49

How can I check if hyperthreading is enabled on a Linux machine, using a perl script to check for it?

I'm trying the following way:

dmidecode -t processor | grep HTT

Let me know if I'm on right track.

  • 2
    for dmidecode you have to be root. – Nils Mar 5 '12 at 20:50
  • 4
    I like how everyone ignored the "perl script" bit ;-) – SamB May 30 '14 at 20:32

15 Answers 15

25

Notes added on July 8, 2014: As Riccardo Murri pointed out, my answer below only shows whether the processor reports to support hyperthreading. Generally, *nix O/S are configured to enable hyperthreading if supported. However, to actually check this programmatically see for instance Nils' answer!

---- Original answer from March 25, 2012:

You are indeed on the right track :) with

dmidecode -t processor | grep HTT

On Linux, I generally just look for "ht" on the "flags" line of /proc/cpuinfo. See for instance

grep '^flags\b' /proc/cpuinfo | tail -1

or if you want to include the "ht" in the pattern

grep -o '^flags\b.*: .*\bht\b' /proc/cpuinfo | tail -1

(\b matches the word boundaries and helps avoid false positives in cases where "ht" is part of another flag.)

  • 18
    This will only tell you if the processor is HT capable, not if HT is actually being used. – Riccardo Murri Apr 23 '14 at 18:00
  • 3
    the HTT field does not indicate that the processor is actually having hyperthreading in its cores. check the value of 'siblings' and 'cpu cores' in /proc/cpuinfo – Silver Moon Jun 29 '14 at 9:05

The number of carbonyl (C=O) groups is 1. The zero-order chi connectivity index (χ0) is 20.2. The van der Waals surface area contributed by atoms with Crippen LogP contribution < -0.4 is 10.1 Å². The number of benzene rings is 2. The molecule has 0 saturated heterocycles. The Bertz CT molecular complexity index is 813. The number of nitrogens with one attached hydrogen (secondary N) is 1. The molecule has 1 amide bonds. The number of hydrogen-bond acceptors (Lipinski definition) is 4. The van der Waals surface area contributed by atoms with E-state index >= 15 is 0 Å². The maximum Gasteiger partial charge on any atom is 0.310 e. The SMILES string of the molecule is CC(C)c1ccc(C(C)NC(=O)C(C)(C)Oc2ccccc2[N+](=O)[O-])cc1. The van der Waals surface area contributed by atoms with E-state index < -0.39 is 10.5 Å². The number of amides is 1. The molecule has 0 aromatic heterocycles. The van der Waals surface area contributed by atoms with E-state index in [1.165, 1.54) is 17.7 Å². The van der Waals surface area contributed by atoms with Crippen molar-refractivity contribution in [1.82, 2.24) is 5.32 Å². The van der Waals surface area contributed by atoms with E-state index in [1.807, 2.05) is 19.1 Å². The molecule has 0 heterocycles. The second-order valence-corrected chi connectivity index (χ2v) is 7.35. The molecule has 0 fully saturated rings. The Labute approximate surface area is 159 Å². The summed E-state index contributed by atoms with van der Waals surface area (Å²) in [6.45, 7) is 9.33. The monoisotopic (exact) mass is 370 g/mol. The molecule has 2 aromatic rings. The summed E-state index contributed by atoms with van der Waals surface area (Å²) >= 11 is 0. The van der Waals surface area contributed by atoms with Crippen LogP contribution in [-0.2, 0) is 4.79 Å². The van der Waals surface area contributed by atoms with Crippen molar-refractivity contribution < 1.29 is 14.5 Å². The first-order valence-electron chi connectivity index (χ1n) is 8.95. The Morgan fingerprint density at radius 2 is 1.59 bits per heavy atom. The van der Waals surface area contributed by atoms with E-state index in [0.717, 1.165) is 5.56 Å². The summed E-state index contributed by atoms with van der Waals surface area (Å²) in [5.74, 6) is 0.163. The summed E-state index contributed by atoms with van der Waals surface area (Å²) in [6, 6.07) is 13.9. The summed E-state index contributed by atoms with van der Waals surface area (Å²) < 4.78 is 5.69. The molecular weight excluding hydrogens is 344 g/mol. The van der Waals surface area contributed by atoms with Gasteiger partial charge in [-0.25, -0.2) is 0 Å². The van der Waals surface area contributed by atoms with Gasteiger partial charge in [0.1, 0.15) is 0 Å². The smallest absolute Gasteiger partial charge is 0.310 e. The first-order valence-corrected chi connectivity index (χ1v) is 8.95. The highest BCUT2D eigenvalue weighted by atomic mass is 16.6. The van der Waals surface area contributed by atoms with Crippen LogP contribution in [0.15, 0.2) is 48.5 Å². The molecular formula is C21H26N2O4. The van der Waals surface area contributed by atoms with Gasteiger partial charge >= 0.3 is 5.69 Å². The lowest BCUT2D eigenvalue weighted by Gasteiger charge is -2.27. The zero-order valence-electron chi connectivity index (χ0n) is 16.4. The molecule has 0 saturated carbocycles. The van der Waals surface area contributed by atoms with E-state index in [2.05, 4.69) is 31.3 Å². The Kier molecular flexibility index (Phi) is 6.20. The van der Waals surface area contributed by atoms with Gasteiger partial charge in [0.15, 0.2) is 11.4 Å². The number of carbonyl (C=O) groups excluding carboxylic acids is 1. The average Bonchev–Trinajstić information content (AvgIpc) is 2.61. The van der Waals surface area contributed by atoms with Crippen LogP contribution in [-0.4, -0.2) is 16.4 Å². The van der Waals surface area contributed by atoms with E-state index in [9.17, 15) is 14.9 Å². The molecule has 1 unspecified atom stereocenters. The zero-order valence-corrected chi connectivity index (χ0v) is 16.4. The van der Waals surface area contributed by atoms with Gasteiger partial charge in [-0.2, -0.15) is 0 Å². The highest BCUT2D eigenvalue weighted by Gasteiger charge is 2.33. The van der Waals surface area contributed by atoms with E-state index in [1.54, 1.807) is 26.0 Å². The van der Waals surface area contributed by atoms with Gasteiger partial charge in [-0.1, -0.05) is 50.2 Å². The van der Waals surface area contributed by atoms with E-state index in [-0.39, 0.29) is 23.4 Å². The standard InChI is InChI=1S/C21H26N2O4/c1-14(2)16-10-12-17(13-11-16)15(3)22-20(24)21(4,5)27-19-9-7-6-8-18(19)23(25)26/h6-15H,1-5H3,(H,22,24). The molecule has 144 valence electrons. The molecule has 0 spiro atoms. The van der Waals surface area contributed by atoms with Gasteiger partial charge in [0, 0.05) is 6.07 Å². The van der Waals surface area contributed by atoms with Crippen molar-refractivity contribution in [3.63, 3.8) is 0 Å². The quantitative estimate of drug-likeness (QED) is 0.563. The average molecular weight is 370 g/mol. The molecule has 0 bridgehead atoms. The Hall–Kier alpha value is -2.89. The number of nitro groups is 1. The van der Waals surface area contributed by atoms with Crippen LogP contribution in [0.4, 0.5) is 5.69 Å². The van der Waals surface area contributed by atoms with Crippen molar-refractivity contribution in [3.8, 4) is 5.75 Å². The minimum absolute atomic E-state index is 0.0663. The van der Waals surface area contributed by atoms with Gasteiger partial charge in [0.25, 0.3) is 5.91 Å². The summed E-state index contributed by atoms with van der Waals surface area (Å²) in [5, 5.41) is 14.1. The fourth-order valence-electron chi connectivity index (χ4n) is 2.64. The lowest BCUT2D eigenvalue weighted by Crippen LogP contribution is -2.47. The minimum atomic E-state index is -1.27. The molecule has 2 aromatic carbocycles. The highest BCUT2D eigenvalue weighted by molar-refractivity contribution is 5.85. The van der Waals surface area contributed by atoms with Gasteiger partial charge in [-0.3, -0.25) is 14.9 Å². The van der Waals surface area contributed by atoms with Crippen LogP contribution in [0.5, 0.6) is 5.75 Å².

• @Silver-Moon Can you explicate? dmidecode reads the SMBIOS and should tell the capabilities of the processor. It does not tell whether hyper-threading is seen or used by the O/S. But this has already been commented on. See also Nils answer – xebeche Jul 3 '14 at 19:09
  • 1
    @xebeche on my system dmidecode output shows "HTT (Multi-threading)" but my processor is "core 2 quad Q8400" which does not have hyperthreading. check intel specifications. – Silver Moon Jul 4 '14 at 3:13
  • 1
    +1 to Riccardo; I have HT disabled on an HT-capable server, and I see it print "HTT". lscpu is the way to check. – sudo Mar 17 '17 at 7:15
92

I have always just used the following and looked at 'Thread(s) per core:'.

hostname:~ # lscpu
Architecture:          x86_64
CPU(s):                24
Thread(s) per core:    2                <-- here
Core(s) per socket:    6
CPU socket(s):         2
NUMA node(s):          2
Vendor ID:             GenuineIntel
CPU family:            6
Model:                 44
Stepping:              2
CPU MHz:               1596.000
Virtualization:        VT-x
L1d cache:             32K
L1i cache:             32K
L2 cache:              256K
L3 cache:              12288K

Note, however, this technique will fail if any logical processor has been turned off with a simple

echo 0 > /sys/devices/system/cpu/cpuX/online
  • 3
    This is the best answer yet. It requires no reading of the tea leaves, lots of helpful information, and no grepping required. – MrMas Dec 11 '15 at 19:48
  • 10
    OMG you used a shell command to get your answer?! That's so old-school- -1 for that. What about a nice Python script??? It would only take you an afternoon to write. Since it's not Python, another -1. But +3 for brevity. – Mike S Aug 5 '16 at 20:06
  • @Mike S lots of sarcasm but... The output of lscpu ain't correct when, say, only 1 hyper-threaded core is down on a 4 cores CPU (which is a fully valid scenario). Because then it'll report "Thread(s) per core: 1" although 3 cores are actually hyperthreaded (7 threads in total). – Cedric Martin Oct 25 '17 at 23:15